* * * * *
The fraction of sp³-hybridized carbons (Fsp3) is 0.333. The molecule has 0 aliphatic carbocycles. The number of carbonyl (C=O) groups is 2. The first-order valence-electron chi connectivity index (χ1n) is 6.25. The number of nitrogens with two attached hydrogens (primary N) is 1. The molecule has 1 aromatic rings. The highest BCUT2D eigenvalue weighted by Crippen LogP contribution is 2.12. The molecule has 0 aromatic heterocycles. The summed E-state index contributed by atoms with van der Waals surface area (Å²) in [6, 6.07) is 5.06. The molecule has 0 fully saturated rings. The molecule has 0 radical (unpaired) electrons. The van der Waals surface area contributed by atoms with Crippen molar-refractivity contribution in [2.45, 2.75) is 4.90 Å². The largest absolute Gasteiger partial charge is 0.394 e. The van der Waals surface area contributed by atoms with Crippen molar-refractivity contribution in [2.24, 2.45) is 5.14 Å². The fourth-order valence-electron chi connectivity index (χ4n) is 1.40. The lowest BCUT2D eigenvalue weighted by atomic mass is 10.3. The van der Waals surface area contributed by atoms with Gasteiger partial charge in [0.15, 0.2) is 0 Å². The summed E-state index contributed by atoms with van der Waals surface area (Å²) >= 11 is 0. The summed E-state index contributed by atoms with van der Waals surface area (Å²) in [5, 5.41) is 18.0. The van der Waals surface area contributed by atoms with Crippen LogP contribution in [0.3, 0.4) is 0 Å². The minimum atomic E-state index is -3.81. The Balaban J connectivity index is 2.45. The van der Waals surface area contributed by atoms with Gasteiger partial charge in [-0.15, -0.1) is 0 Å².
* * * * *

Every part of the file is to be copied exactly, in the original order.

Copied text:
The fraction of sp³-hybridized carbons (Fsp3) is 0.333. The molecule has 0 aliphatic carbocycles. The number of carbonyl (C=O) groups is 2. The first-order valence-electron chi connectivity index (χ1n) is 6.25. The number of nitrogens with two attached hydrogens (primary N) is 1. The molecule has 1 aromatic rings. The highest BCUT2D eigenvalue weighted by Crippen LogP contribution is 2.12. The molecule has 0 aromatic heterocycles. The summed E-state index contributed by atoms with van der Waals surface area (Å²) in [6, 6.07) is 5.06. The molecule has 0 fully saturated rings. The molecule has 0 radical (unpaired) electrons. The van der Waals surface area contributed by atoms with Crippen molar-refractivity contribution in [2.45, 2.75) is 4.90 Å². The largest absolute Gasteiger partial charge is 0.394 e. The van der Waals surface area contributed by atoms with Crippen molar-refractivity contribution in [2.24, 2.45) is 5.14 Å². The fourth-order valence-electron chi connectivity index (χ4n) is 1.40. The lowest BCUT2D eigenvalue weighted by atomic mass is 10.3. The van der Waals surface area contributed by atoms with Gasteiger partial charge in [0.15, 0.2) is 0 Å². The summed E-state index contributed by atoms with van der Waals surface area (Å²) >= 11 is 0. The summed E-state index contributed by atoms with van der Waals surface area (Å²) in [5, 5.41) is 18.0. The van der Waals surface area contributed by atoms with Crippen LogP contribution in [0.3, 0.4) is 0 Å². The minimum atomic E-state index is -3.81. The Balaban J connectivity index is 2.45. The van der Waals surface area contributed by atoms with Gasteiger partial charge in [-0.15, -0.1) is 0 Å².